Janae Baron, better known as “Hungry Runner Girl,” is a 2:49 marathoner and popular blogger. Her relateability, genuineness and willingness to share her story daily has captivated many.
Baron, a mother of three, is hoping to qualify for the 2020 Olympic Marathon Trials. This is a dream for many, but for Janae, it’s a new one. While she ran a 3:04 marathon 9 years ago, she didn’t break 3 hours until just last year at the St. George Marathon, her favorite marathon near her home in Utah. Running 2:59, she was excited with her new PR, one she had worked hard for. She felt like that would satisfy her appetite for the marathon.
Content with finally breaking 3 hours, she prepared for a 50 mile trail race, but after successfully competing and completing her first ultra, her heart drew her back to the roads. A neighbor also inspired her to dream bigger. “She was telling me her dreams and it was so contagious,” Baraon says. “Being around a dreamer helped me to dream.”
Coaching and Companionship
Joining a local elite running group, Runner’s Corner Elite and having coach Hawk Harper direct her training helped Baron not just dream bigger, but also to run faster. Harper owns Runner’s Corner and has a wealth of experience in the sport; his son, Golden, is the founder of ALTRA shoes.
But it wasn’t just the coaching that boosted Baron’s training. “The group I started training with—they are all moms or in school,” she says. “They have other things going on while training for big goals.” Seeing other moms run fast gave her inspiration that she could do the same.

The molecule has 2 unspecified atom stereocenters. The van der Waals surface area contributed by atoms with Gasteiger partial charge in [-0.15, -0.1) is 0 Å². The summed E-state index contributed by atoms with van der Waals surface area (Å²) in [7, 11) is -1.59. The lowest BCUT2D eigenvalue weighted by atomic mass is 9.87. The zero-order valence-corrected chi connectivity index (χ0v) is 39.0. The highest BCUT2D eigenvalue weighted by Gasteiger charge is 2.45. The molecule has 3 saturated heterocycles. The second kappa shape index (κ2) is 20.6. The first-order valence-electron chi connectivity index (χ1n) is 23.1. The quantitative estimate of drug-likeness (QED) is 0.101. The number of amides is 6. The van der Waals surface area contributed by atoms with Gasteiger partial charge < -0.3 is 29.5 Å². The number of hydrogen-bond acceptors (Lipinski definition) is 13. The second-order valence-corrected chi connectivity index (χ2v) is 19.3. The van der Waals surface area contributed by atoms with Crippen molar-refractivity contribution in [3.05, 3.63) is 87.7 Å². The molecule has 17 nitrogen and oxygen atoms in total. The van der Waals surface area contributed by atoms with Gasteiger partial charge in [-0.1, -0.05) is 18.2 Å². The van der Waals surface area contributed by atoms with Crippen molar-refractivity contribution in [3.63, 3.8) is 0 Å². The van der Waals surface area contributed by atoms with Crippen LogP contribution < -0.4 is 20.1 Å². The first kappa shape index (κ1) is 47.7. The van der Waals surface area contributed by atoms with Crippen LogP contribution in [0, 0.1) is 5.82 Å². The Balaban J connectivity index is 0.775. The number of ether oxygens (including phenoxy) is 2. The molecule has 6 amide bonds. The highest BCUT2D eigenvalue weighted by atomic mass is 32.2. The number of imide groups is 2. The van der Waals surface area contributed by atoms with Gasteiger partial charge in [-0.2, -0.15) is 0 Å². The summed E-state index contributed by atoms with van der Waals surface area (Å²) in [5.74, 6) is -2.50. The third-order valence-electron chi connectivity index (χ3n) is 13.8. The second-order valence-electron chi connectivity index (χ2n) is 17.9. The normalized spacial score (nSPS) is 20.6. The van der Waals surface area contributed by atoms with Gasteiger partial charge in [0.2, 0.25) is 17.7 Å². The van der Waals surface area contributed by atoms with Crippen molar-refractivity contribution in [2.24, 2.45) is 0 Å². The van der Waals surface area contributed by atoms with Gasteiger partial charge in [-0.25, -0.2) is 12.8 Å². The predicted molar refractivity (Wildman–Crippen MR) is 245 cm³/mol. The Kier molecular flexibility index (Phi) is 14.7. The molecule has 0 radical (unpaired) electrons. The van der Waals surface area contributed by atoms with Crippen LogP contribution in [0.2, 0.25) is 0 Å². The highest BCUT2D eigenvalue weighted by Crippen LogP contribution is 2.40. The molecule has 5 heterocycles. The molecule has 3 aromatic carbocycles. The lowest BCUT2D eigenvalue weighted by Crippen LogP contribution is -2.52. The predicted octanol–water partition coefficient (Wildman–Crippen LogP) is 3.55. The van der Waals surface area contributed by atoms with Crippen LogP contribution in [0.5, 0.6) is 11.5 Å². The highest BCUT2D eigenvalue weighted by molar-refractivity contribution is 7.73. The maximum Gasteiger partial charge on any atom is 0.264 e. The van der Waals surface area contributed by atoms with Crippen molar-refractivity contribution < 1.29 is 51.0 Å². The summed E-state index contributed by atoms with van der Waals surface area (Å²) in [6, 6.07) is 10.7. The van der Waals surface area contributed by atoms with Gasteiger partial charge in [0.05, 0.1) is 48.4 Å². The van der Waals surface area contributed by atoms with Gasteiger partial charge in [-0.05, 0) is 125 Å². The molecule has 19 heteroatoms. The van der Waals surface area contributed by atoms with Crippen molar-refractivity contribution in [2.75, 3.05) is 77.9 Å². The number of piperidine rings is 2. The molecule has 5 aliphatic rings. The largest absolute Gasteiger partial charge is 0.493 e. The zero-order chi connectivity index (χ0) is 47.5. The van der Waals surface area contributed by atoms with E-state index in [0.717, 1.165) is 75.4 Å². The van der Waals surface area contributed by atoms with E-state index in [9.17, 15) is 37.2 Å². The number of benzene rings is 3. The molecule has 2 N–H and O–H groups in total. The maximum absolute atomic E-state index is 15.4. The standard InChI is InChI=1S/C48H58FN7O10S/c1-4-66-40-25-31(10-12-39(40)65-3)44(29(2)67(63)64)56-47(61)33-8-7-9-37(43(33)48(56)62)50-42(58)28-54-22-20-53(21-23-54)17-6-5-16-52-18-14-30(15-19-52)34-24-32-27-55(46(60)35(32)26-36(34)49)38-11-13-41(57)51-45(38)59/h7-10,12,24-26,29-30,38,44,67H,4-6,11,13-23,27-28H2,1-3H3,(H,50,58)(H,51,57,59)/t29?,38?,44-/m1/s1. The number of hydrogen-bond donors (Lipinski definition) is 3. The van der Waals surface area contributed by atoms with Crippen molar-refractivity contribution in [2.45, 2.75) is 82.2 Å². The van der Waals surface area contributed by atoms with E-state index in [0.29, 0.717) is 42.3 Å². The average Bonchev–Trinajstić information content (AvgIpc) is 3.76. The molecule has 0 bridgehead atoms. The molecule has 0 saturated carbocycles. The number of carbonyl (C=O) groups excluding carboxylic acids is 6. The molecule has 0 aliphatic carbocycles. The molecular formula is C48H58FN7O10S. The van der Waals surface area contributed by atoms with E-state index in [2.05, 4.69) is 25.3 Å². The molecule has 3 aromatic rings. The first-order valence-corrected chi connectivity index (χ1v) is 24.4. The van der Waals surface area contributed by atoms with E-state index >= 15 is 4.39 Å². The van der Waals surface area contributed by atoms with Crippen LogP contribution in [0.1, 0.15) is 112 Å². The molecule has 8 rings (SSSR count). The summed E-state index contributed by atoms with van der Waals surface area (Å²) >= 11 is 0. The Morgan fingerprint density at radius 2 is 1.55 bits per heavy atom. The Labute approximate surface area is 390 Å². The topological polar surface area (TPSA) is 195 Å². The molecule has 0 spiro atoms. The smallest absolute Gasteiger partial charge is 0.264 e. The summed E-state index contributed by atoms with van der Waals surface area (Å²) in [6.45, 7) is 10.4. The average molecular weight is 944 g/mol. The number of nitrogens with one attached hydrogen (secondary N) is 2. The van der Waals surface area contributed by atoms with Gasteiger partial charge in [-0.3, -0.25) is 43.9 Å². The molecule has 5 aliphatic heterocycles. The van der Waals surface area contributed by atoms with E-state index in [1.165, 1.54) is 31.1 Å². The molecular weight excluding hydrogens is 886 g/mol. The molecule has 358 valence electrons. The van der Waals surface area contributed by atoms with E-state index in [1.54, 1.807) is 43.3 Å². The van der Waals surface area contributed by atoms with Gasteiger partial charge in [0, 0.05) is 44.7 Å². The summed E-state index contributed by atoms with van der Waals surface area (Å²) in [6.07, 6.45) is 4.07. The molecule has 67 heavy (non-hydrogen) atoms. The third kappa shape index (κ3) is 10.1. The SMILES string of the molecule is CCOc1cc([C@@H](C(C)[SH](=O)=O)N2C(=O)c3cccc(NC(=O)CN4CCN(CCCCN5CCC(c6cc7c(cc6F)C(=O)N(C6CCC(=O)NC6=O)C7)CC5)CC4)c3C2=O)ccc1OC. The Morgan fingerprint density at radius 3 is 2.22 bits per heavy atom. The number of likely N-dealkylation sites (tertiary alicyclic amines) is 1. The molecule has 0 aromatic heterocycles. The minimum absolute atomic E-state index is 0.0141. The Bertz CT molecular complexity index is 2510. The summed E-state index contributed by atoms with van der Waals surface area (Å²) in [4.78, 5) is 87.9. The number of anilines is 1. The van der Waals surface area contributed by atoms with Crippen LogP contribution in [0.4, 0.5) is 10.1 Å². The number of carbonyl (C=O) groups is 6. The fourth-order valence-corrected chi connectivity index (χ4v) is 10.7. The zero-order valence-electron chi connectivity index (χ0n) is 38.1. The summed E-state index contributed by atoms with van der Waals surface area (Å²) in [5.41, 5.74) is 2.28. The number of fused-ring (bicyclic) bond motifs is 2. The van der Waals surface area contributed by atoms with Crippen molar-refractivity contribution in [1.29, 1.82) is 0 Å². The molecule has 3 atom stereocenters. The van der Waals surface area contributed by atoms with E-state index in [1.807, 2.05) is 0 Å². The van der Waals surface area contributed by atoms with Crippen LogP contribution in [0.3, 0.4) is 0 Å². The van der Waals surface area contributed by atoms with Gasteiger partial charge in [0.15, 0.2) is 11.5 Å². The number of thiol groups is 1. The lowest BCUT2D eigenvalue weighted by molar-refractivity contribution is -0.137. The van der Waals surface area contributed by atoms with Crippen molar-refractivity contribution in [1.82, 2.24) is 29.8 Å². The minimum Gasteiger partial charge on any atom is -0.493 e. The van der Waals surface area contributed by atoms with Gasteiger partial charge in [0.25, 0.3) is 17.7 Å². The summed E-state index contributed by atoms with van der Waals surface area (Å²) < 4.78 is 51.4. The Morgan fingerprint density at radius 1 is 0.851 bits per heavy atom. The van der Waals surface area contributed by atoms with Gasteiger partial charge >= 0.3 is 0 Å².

Adding training partners also helped her leaps and bounds. “You run so much faster with other people there,” she says. “Having someone 20 feet ahead of you to try and catch…helps a lot.” As her workouts got quicker, she noticed her ever improving fitness and speed.
This year, she clocked 2:49 at the St. George Marathon, cutting another 9 minutes and 55 seconds off her previous huge PR. Instead of contentment, however, finishing this marathon inspired bigger dreams. Briefly after finishing, she announced her goal of running under 2:45 at the 2019 California International Marathon, which was just 2 months away.
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We did it!!!!! 2:49:19… a 9:55 PR!! 6:28 average pace!! When @emjoy6 and I met back in April we talked about going sub 2:50 at St George this year. We put in the work, we pulled each other through when one of us was struggling and we kept each other positive. Beautiful day, my favorite race and now it’s time for a burger! Thank you @andrewtbaron for making this possible for me, being my biggest supporter and letting me focus on just the running this weekend! He made it (with all 3 kids) to FOUR places along the way and it was the biggest boost to see him! Thanks Hawk @runnerscornerutah , your coaching has been incredible.
Chasing Potential and Embracing Pain
Baron says not much has changed now that she’s pushing on elite status, mostly her mindset. “I’ve always focused on physical training, but to make the big jumps… it’s the mindset of knowing there’s more in there,” she says. “It’s amazing how positive thoughts have helped me make big jumps.” She says this mental shift has helped her change perspective and run faster: “I’m more excited to discover what my potential is. Now I feel this drive to keep going and keep seeing what’s next instead of placing worth on a number.” She has been inspired by Deena Kastor’s book, Let Your Mind Run: A Memoir of Thinking My Way to Victory.